COVID-19 Hyperinflammation: What about Neutrophils?

mSphere. 2020 Jun 24;5(3):e00367-20. doi: 10.1128/mSphere.00367-20.


COVID-19 is often related to hyperinflammation that drives lung or multiorgan injury. The immunopathological mechanisms that cause excessive inflammation are under investigation and constantly updated. Here, a gene network approach was used on recently published data sets to identify possible COVID-19 inflammatory mechanisms and bioactive genes. First, network analysis of putative SARS-CoV-2 cellular receptors led to the mining of a neutrophil-response signature and relevant inflammatory genes. Second, analysis of RNA-seq data sets of lung cells infected with SARS-CoV-2 revealed that infected cells expressed neutrophil-attracting chemokines. Third, analysis of RNA-seq data sets of bronchoalveolar lavage fluid cells from COVID-19 patients identified upregulation of neutrophil genes and chemokines. Different inflammatory genes mined here, including TNFR, IL-8, CXCR1, CXCR2, ADAM10, GPR84, MME, ANPEP, and LAP3, might be druggable targets in efforts to limit SARS-CoV-2 inflammation in severe clinical cases. The possible role of neutrophils in COVID-19 inflammation needs to be studied further.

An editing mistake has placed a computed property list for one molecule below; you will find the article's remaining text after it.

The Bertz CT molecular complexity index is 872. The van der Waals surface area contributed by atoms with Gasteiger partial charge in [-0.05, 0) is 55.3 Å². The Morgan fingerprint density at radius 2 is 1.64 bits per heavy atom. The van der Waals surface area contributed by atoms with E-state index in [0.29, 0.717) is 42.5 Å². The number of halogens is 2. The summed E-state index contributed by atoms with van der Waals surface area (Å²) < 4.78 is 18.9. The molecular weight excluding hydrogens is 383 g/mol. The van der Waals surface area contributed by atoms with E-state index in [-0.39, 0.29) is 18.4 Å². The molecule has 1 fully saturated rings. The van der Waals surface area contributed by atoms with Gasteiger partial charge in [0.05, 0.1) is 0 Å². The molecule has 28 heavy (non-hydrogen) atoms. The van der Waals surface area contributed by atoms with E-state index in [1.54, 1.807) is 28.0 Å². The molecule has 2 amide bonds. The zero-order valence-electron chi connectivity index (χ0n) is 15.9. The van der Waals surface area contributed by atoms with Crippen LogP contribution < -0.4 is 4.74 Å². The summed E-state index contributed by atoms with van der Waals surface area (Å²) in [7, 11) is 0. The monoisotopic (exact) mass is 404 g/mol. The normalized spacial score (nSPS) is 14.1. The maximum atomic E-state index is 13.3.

Keywords: COVID-19; SARS-CoV-2; coronavirus; inflammation; neutrophil.

Publication types

  • Research Support, Non-U.S. Gov't

MeSH terms

  • Betacoronavirus / immunology*
  • Bronchoalveolar Lavage Fluid / cytology
  • COVID-19
  • Chemokines / genetics
  • Chemokines / immunology*
  • Coronavirus Infections / immunology*
  • Coronavirus Infections / pathology
  • Humans
  • Inflammation / immunology
  • Inflammation / pathology*
  • Lung Diseases / immunology
  • Lung Diseases / pathology
  • Neutrophil Infiltration / immunology
  • Neutrophils / immunology*
  • Pandemics
  • Pneumonia, Viral / immunology*
  • Pneumonia, Viral / pathology
  • Receptors, Virus / genetics
  • SARS-CoV-2


  • Chemokines
  • Receptors, Virus